ACh chloride, (−)bicuculline methiodide, choline chloride, QX-314 bromide, 5-aminophosphonovaleric acid (APV), α-bungarotoxin (α-BGT), and atropine sulfate were purchased from Sigma Chemical (St. Louis, MO). Stock solutions of all drugs were made in distilled water.
No significant strain-related differences in hippocampal tissue levels of KYNA and in characteristics and prevalence of nicotinic responses
In hippocampal tissue dissected from 18-day-old male SD rats and age-matched male ACI rats, levels of KYNA were 5.1 ± 0.6 and 4.4 ± 0.6 fmole/mg tissue (n = 4 animals/group), respectively. Statistical analysis (unpaired Student’s t-test) revealed that these levels are not significantly different.
In hippocampal slices from male or female ACI rats, U-tube-application of choline (10 mM, 12-s pulses) to CA1 SR interneurons induced inward currents at −68 mV that decayed to the baseline level before the end of the agonist pulse (Fig. 1A). These currents were inhibited by bath application of MLA (10 nM, Fig. 1A) or α-BGT (100 nM; data not shown). The kinetics and pharmacological profile of these currents indicate that they correspond to the α7* nAChR-mediated type IA currents previously studied in CA1 SR interneurons of SD rats (Alkondon and Albuquerque 2004).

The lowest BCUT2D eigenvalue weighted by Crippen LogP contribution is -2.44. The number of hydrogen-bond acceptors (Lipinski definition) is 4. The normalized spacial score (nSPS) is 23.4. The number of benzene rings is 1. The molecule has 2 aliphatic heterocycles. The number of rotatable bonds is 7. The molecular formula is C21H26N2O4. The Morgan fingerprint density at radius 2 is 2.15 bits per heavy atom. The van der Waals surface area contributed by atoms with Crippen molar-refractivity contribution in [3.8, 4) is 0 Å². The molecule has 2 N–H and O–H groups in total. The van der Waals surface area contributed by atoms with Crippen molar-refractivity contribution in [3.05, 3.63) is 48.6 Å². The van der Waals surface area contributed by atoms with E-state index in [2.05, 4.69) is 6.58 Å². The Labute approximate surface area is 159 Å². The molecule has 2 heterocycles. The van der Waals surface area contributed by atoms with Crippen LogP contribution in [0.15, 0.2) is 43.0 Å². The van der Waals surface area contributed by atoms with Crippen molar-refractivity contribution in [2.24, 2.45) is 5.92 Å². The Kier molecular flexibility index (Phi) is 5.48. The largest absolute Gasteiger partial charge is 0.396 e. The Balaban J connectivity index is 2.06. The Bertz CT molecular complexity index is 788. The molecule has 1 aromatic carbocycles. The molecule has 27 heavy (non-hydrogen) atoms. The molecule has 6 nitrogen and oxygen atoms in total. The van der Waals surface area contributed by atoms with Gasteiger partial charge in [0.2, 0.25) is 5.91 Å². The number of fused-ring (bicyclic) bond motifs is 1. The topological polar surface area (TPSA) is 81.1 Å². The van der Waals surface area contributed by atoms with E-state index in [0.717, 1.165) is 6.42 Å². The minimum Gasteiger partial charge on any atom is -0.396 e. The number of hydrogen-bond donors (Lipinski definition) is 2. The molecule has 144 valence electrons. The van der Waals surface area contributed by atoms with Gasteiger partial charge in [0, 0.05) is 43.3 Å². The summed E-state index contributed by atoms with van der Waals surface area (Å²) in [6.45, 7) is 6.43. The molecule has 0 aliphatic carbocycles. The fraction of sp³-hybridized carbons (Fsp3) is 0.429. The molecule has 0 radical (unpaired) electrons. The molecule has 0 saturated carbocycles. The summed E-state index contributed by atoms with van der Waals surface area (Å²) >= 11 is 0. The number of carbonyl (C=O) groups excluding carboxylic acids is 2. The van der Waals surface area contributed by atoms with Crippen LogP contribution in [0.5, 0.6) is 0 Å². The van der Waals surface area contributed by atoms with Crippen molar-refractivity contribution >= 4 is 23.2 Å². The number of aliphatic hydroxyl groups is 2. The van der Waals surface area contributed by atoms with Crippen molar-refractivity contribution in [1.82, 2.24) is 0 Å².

In the continuous presence of MLA (10 nM), CA1 SR interneurons in hippocampal slices from male or female ACI rats responded to ACh (0.1 mM, 12-s pulses) with slowly decaying inward currents at −68 mV (see Fig. 1B). The peak amplitudes and net charge of these currents were decreased by >95% by bath application of 10 μM dihydro-β-erythroidine (see Fig. 1B). The kinetics and pharmacological properties of these currents suggested that they represent the α4β2* nAChR-mediated type II currents previously identified in CA1 SR interneurons of SD rats (Alkondon and Albuquerque 2004).